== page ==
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Skills and Knowledge

Written by Howard Mandel
Wednesday, 11 February 2009 10:00

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-by Mimi Rothschild

Are you struggling between giving your students the knowledge they need in the form of information, and helping them develop the skills they’ll need for life?

It can be a tough choice. We have limited time, and lots to cover. Sometimes we feel that knowing about Shakespeare might not be as important as being able to use the computer, or that being able to read maps might be less useful than knowing geography. We might even struggle to decide between teaching our kids how to multiply, and having them memorize the multiplication tables.

The question is made more difficult in some ways, as it seems that the amount of information available keeps growing, and the skills needed in the future work world become harder to predict.

How can we balance skills and knowledge?

First, let’s see what the Bible has to say on this subject.

In Exodus 31:3, God says, “I have filled him with the Spirit of God, with skill, ability and knowledge in all kinds of crafts.” “Crafts” is a word we now sometimes use in the sense of hobbies, but a craft is a set of abilities: the craft of writing, or of drawing, or of building. The Proverbs 31 woman is a collection of skills. Jesus showed skill in all that He did, and indeed we’re told that God “doeth all things well.” The subject of skill arises repeatedly throughout the old and new testaments, as individuals are identified by their skills in everything from embroidery to warfare.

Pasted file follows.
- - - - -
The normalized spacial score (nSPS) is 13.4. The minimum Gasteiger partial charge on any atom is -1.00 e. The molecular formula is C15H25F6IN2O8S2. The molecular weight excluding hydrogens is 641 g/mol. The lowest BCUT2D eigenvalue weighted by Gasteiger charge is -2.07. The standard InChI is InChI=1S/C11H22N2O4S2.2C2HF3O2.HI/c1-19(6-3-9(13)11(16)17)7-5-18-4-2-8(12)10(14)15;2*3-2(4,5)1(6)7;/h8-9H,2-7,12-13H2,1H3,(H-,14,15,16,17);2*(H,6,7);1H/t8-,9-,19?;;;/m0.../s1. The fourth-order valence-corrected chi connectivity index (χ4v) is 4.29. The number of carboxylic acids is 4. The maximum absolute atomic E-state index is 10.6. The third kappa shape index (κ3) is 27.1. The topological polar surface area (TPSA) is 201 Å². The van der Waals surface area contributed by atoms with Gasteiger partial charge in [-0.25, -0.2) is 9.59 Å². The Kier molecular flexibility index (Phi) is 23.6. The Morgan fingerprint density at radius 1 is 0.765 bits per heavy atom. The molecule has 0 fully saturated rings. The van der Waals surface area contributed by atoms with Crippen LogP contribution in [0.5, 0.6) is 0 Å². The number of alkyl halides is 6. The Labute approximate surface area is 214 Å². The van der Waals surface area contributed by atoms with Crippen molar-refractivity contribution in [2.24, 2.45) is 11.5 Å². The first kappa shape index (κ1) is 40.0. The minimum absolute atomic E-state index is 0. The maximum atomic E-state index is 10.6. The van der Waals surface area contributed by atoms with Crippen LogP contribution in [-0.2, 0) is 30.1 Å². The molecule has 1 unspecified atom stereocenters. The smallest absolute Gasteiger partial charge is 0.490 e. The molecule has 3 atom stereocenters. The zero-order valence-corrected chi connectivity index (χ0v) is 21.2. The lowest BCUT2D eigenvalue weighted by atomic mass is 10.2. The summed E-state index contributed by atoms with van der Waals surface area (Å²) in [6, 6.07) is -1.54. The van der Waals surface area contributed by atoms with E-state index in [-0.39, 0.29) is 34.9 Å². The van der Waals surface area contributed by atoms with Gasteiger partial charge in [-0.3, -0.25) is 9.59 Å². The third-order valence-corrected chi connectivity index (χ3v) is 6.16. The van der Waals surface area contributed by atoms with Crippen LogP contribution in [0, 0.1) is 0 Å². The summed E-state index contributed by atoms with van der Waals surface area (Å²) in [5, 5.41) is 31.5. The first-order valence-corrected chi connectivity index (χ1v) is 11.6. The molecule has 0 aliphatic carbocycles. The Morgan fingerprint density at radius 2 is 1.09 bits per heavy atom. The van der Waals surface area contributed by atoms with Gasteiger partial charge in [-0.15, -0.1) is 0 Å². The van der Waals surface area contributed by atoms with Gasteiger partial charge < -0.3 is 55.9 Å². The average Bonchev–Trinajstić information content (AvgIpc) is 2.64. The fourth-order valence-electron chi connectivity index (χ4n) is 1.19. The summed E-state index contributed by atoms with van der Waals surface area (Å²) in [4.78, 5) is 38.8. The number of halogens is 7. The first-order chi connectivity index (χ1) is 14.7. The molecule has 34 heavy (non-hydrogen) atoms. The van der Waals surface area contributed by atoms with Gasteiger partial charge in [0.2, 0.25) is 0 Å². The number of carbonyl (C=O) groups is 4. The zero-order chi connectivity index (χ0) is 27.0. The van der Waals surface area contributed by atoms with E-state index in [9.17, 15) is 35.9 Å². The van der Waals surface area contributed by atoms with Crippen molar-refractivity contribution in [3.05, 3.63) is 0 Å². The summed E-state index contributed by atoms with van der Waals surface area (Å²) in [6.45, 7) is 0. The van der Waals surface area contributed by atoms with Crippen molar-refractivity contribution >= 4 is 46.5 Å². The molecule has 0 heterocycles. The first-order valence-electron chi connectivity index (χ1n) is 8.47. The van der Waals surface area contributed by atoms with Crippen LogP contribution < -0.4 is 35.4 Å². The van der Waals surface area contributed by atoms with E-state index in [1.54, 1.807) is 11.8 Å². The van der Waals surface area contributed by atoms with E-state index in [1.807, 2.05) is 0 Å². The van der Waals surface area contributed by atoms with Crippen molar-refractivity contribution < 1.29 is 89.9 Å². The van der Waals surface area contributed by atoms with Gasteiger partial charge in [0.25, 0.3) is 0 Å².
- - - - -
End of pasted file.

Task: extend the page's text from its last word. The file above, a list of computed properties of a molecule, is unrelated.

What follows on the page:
Yet the word of God also tells us that God’s knowledge is perfect (Job 37:16) and that human knowledge comes from God (Proverbs 2:6). We are advised to seek wisdom and knowledge, and knowledge is referred to as “riches” more than once. In fact, knowledge is included along with other fruits of the spirit in 2 Peter 1:4-6, in which we are exhorted to “make every effort to add to your faith goodness; and to goodness, knowledge; and to knowledge, self-control; and to self-control, perseverance; and to perseverance, godliness.”
If we look at the many passages in the Bible that discuss skill and knowledge, we can see that God doesn’t distinguish these two things, considering one more important than the other. So why should we?

Is the skill of being able to read worth gaining without the chance it gives us to get knowledge from reading? Is knowing about technology useful if we can’t apply that knowledge?

Let’s follow God’s leading in this as we do in other areas of our lives, and help our children gain both knowledge and skill. When we teach information, we should give our students the opportunity to apply it. When we teach skills, we should practice them with worthwhile information, not with meaningless examples.

Have your students practice their handwriting by copying out Bible verses they need to learn. Let them practice math skills by preparing a family budget or planning to build a dog house. Encourage them to use their knowledge about nutrition to plan nutritious family meals, and to teach things they’ve learned to younger siblings.

This approach will encourage both skills and knowledge, for an efficient and well-rounded educational experience.

Mimi Rothschild is the Founder of the nation’s leading provider of online PreK-12 online Christian educational programs for homeschoolers.

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